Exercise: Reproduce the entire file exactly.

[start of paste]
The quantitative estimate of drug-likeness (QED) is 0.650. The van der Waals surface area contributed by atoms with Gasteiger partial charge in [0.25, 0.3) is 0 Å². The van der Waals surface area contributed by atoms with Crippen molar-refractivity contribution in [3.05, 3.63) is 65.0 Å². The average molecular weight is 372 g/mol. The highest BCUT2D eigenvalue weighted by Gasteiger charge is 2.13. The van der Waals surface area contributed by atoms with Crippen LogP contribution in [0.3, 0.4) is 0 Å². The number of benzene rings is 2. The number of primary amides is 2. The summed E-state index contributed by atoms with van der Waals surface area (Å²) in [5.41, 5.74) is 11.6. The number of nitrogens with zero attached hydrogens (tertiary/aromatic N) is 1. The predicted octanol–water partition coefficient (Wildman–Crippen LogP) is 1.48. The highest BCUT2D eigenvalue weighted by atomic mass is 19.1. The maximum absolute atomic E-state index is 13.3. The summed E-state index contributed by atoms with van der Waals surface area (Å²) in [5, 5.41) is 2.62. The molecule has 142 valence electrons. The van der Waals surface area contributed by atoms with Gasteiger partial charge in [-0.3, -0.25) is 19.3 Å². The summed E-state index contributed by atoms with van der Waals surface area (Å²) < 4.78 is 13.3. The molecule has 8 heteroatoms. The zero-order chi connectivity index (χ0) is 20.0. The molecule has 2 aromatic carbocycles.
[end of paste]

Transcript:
The quantitative estimate of drug-likeness (QED) is 0.650. The van der Waals surface area contributed by atoms with Gasteiger partial charge in [0.25, 0.3) is 0 Å². The van der Waals surface area contributed by atoms with Crippen molar-refractivity contribution in [3.05, 3.63) is 65.0 Å². The average molecular weight is 372 g/mol. The highest BCUT2D eigenvalue weighted by Gasteiger charge is 2.13. The van der Waals surface area contributed by atoms with Crippen LogP contribution in [0.3, 0.4) is 0 Å². The number of benzene rings is 2. The number of primary amides is 2. The summed E-state index contributed by atoms with van der Waals surface area (Å²) in [5.41, 5.74) is 11.6. The number of nitrogens with zero attached hydrogens (tertiary/aromatic N) is 1. The predicted octanol–water partition coefficient (Wildman–Crippen LogP) is 1.48. The highest BCUT2D eigenvalue weighted by atomic mass is 19.1. The maximum absolute atomic E-state index is 13.3. The summed E-state index contributed by atoms with van der Waals surface area (Å²) in [5, 5.41) is 2.62. The molecule has 142 valence electrons. The van der Waals surface area contributed by atoms with Gasteiger partial charge in [-0.3, -0.25) is 19.3 Å². The summed E-state index contributed by atoms with van der Waals surface area (Å²) < 4.78 is 13.3. The molecule has 8 heteroatoms. The zero-order chi connectivity index (χ0) is 20.0. The molecule has 2 aromatic carbocycles.